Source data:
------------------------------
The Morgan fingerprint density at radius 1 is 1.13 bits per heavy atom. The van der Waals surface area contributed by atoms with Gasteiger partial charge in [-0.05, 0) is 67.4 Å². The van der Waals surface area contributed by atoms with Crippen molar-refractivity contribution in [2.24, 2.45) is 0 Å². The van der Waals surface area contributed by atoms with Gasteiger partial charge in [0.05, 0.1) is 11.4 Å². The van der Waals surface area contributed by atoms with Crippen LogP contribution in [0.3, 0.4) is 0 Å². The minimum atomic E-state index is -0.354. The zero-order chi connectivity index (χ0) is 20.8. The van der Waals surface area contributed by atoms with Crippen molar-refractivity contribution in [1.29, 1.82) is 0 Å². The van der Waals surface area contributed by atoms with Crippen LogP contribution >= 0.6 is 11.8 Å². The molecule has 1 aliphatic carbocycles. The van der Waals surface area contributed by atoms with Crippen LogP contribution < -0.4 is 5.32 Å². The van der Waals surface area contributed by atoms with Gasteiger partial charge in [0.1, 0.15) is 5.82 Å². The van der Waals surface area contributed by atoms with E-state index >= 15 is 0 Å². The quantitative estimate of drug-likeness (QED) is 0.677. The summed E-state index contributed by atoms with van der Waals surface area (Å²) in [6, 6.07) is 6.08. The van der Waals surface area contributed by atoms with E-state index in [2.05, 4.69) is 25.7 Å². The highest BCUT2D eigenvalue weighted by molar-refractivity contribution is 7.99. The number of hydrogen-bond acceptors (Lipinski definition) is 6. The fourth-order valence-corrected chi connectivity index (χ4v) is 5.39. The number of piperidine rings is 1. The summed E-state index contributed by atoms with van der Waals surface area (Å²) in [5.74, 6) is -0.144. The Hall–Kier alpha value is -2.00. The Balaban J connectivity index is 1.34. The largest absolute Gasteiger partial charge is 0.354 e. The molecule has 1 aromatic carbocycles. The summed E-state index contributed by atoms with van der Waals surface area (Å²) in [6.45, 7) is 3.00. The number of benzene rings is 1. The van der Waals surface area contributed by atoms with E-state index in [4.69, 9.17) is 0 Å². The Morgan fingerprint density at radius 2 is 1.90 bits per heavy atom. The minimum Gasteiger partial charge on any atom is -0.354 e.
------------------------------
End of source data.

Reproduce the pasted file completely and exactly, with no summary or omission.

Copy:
The Morgan fingerprint density at radius 1 is 1.13 bits per heavy atom. The van der Waals surface area contributed by atoms with Gasteiger partial charge in [-0.05, 0) is 67.4 Å². The van der Waals surface area contributed by atoms with Crippen molar-refractivity contribution in [2.24, 2.45) is 0 Å². The van der Waals surface area contributed by atoms with Gasteiger partial charge in [0.05, 0.1) is 11.4 Å². The van der Waals surface area contributed by atoms with Crippen LogP contribution in [0.3, 0.4) is 0 Å². The minimum atomic E-state index is -0.354. The zero-order chi connectivity index (χ0) is 20.8. The van der Waals surface area contributed by atoms with Crippen molar-refractivity contribution in [1.29, 1.82) is 0 Å². The van der Waals surface area contributed by atoms with Crippen LogP contribution >= 0.6 is 11.8 Å². The molecule has 1 aliphatic carbocycles. The van der Waals surface area contributed by atoms with Crippen LogP contribution < -0.4 is 5.32 Å². The van der Waals surface area contributed by atoms with Gasteiger partial charge in [0.1, 0.15) is 5.82 Å². The van der Waals surface area contributed by atoms with E-state index >= 15 is 0 Å². The quantitative estimate of drug-likeness (QED) is 0.677. The summed E-state index contributed by atoms with van der Waals surface area (Å²) in [6, 6.07) is 6.08. The van der Waals surface area contributed by atoms with E-state index in [2.05, 4.69) is 25.7 Å². The highest BCUT2D eigenvalue weighted by molar-refractivity contribution is 7.99. The number of hydrogen-bond acceptors (Lipinski definition) is 6. The fourth-order valence-corrected chi connectivity index (χ4v) is 5.39. The number of piperidine rings is 1. The summed E-state index contributed by atoms with van der Waals surface area (Å²) in [5.74, 6) is -0.144. The Hall–Kier alpha value is -2.00. The Balaban J connectivity index is 1.34. The largest absolute Gasteiger partial charge is 0.354 e. The molecule has 1 aromatic carbocycles. The summed E-state index contributed by atoms with van der Waals surface area (Å²) in [6.45, 7) is 3.00. The number of benzene rings is 1. The van der Waals surface area contributed by atoms with E-state index in [4.69, 9.17) is 0 Å². The Morgan fingerprint density at radius 2 is 1.90 bits per heavy atom. The minimum Gasteiger partial charge on any atom is -0.354 e.